A new report on the income of Indian households in 2021 is making waves as the findings are surprising, rather humiliating, enough and contesting the claims made by many authorities who portrayed the picture of the flourishing income scenario in India.
According to Oxfam, the income of 84% of Indian households declined in 2021. Interestingly, the number of billionaires in India went up to 142 in 2021 from 102 in 2020.
The figures are a clear indication of the worsening income divide between poor and rich in India, and few of us could blame it on the Covid pandemic.
Oxfam’s report “Inequality Kills” was released Sunday ahead of the World Economic Forum’s Davos Agenda. It also revealed that India’s healthcare budget was decreased 10% from RE (revised estimations) for 2020-21 despite a roaring demand of strengthening the state of healthcare facilities in the country. Healthcare, however, wasn’t the only sector that disappointed. According to the Oxfam report, there was a 6% reduction in education allocations, while social security budget allocations fell to 0.6% of the total union budget from 1.5% a year ago.
According to the India supplement to the global report, India’s 100 richest individuals have collectively amassed wealth amounting to Rs 57.3 lakh crore (USD 775 billion) in 2021. What’s more disappointed was the state of poorest in India as the report states that the poorest 50 percent of Indians account for just 6% of the national wealth.
While the poor and middle suffered the most as they struggled to survive in an unprecedented situation during the pandemic, the wealth of Indian billionaires soared to new heights. The collective wealth of Indian billionaires skyrocketed from Rs 23.14 lakh crore (USD 313 billion) to Rs 53.16 lakh crore (USD 719 billion), giving a tight slap on the faces of those who claimed and believed that a lot more is done for those who fall below the poverty line and are now enjoying better living conditions.
According to the United Nations, more than 4.6 crore Indians are now in extreme poverty, and India is the home for nearly half of the global new-poor.
On the other hand, according to the report, India is home to the third-highest number of billionaires worldwide, just behind China, the United States, and Japan. There are more billionaires than France and Switzerland, which means that the number of billionaires in India increased by 39% in 2021 alone, the fastest growth rate as compared to any other country.
Taking a jibe at peculiar growth, the report states, “this surge came at a moment when India’s unemployment rate was as much as 15% in urban areas and healthcare was on the verge of collapse.”
Oxfam pointed out that nearly one-fifth of the rise in wealth among the richest 100 families could be attributed to the fortunes and businesses of just one individual – the Adanis.
“Gautam Adani, ranked 24th globally and second in India, witnessed his net worth multiply by eight times in a span of one year; from USD 8.9 billion in 2020 to USD 50.5 billion in 2021. According to the real time data by Forbes, as of 24 November 2021, Adani’s net worth stands at USD 82.2 billion. This tremendous growth in a span of eight months, during India’s deadly second wave, also includes returns from Adani’s newly bought Carmichael mines in Australia, and a 74 per cent acquired stake in the Mumbai airport. At the same time, Mukesh Ambani’s net worth doubled in 2021 to USD 85.5 billion from USD 36.8 billion in 2020,’’ the report states.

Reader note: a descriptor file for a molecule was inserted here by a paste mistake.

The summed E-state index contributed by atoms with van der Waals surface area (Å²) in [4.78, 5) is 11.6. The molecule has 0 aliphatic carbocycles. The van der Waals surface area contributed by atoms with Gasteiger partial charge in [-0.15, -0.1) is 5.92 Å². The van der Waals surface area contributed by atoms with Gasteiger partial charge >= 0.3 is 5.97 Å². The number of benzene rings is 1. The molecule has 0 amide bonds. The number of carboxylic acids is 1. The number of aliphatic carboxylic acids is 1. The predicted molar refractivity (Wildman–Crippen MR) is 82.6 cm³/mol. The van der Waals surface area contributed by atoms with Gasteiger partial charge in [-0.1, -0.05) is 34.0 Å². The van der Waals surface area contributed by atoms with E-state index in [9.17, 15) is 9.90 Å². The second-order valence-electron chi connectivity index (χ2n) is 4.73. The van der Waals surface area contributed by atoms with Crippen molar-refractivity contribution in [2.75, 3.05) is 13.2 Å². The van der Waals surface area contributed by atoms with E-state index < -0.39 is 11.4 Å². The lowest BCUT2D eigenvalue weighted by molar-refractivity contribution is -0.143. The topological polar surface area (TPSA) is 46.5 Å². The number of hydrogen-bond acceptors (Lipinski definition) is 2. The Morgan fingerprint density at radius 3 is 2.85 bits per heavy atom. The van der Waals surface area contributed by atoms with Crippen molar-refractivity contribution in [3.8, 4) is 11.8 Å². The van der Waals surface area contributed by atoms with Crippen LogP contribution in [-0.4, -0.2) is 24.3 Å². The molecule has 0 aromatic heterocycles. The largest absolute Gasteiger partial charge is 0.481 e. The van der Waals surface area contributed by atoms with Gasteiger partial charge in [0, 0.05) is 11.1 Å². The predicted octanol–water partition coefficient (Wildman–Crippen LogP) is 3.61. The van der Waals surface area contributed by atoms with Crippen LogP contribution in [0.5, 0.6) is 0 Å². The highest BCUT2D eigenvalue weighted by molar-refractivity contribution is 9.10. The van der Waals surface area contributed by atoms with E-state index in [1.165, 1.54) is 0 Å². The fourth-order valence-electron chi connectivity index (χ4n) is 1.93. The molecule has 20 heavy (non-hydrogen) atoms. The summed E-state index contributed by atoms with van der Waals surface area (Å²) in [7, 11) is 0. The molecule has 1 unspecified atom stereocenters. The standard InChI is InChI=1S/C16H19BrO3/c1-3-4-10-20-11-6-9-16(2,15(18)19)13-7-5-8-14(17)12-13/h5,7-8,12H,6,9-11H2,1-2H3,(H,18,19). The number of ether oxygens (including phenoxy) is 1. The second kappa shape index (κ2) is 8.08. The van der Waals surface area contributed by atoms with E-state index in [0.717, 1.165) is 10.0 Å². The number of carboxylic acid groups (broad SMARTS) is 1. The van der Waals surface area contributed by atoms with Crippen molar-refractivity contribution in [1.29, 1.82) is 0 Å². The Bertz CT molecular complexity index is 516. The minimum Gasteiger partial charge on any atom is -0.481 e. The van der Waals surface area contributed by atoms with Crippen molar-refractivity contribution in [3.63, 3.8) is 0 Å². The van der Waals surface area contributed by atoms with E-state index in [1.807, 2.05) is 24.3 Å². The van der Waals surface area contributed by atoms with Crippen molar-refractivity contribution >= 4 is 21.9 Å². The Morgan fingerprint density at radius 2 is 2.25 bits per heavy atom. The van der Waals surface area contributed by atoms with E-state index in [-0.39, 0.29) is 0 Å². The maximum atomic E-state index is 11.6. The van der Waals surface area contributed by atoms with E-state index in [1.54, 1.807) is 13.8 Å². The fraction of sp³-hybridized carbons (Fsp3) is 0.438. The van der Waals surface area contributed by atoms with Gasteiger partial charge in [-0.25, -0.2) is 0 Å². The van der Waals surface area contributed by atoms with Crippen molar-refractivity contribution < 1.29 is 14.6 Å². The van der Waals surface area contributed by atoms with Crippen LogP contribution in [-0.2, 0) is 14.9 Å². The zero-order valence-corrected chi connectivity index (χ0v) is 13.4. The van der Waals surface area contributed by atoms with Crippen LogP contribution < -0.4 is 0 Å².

Amitabh Behar, Oxfam India CEO, makes it more humiliating for the authorities by highlighting the “stark reality” of inequality contributing to the deaths of at least 21,000 people every day or one person every four seconds.
“The pandemic has set gender parity back from 99 years to now 135 years. Women collectively lost Rs 59.11 lakh crore (USD 800 billion) in earnings in 2020, with 1.3 crore fewer women in work now than in 2019. It has never been so important to start righting the wrongs of this obscene inequality by targeting extreme wealth through taxation and getting that money back into the real economy to save lives,” Behar said.
Indirect taxes have increased as a percentage of Union government revenue over the last four years. However, Oxfam India’s briefing points out that the share of corporate tax in this proportion was decreasing. In the first six months 2020-21, the fuel tax increased by 33 percent compared to last year. This was 79% more than the pre-Covid levels. It also states that the wealth tax “for super-rich” was repealed in 2016.
To attract investment, India reduced corporate taxes from 30% to 22% last year. However, in absence of the proper planning and execution, the move didn’t bear any fruit and led to a loss in revenue of Rs 1.5 lakh crore.
The National Sample Survey (NSS), 2017-18, shows that Out-of-Pocket Expenditure OOPE) in Private Hospitals is nearly six times that of public hospitals for Inpatient Care and two to three times that of public hospitals for Outpatient Care. This is despite the fact that India’s average OOPE is 62.67% against the global average of just 18.12%.
Emphasizing the need for immediate attention and upgrade, the report states that despite the country having a federal structure, the Centre remains the control of resources due to the revenue structure. However, when it comes to accountability, the management of the pandemic was left up to the states who were not equipped with the financial and human resources to manage it.
Undoubtedly, the Oxfam report exposes some hard-hitting facts that are unpleasant to the ears of authorities sitting at high places. It also ascertains the belief that despite being the largest democratic country, India is among those very few where the rich are getting richer, and the poor are getting poorer. How and when the table will turn – or will it ever be turned – is a trillion-dollar question!